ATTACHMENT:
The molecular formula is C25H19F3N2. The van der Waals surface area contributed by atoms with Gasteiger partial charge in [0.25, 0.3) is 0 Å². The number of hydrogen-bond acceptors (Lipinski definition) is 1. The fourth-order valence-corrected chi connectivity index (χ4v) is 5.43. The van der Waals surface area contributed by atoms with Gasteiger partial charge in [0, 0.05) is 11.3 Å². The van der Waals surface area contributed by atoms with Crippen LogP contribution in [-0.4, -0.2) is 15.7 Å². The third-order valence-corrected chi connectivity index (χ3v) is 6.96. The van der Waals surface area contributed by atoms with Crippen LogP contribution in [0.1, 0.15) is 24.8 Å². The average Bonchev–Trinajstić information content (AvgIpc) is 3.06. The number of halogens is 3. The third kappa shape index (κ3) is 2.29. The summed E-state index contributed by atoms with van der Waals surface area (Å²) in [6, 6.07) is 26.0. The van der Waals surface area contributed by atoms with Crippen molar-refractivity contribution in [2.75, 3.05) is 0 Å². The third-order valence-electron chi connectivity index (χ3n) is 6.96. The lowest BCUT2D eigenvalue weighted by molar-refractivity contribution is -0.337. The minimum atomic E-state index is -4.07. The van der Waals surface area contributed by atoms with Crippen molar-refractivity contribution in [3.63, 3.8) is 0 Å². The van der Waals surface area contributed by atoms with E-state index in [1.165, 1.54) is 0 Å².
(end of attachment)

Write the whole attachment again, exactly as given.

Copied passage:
The molecular formula is C25H19F3N2. The van der Waals surface area contributed by atoms with Gasteiger partial charge in [0.25, 0.3) is 0 Å². The number of hydrogen-bond acceptors (Lipinski definition) is 1. The fourth-order valence-corrected chi connectivity index (χ4v) is 5.43. The van der Waals surface area contributed by atoms with Gasteiger partial charge in [0, 0.05) is 11.3 Å². The van der Waals surface area contributed by atoms with Crippen LogP contribution in [-0.4, -0.2) is 15.7 Å². The third-order valence-corrected chi connectivity index (χ3v) is 6.96. The van der Waals surface area contributed by atoms with Crippen LogP contribution in [0.1, 0.15) is 24.8 Å². The average Bonchev–Trinajstić information content (AvgIpc) is 3.06. The number of halogens is 3. The third kappa shape index (κ3) is 2.29. The summed E-state index contributed by atoms with van der Waals surface area (Å²) in [6, 6.07) is 26.0. The van der Waals surface area contributed by atoms with Crippen molar-refractivity contribution in [2.75, 3.05) is 0 Å². The third-order valence-electron chi connectivity index (χ3n) is 6.96. The lowest BCUT2D eigenvalue weighted by molar-refractivity contribution is -0.337. The minimum atomic E-state index is -4.07. The van der Waals surface area contributed by atoms with Crippen molar-refractivity contribution in [3.63, 3.8) is 0 Å². The van der Waals surface area contributed by atoms with E-state index in [1.165, 1.54) is 0 Å².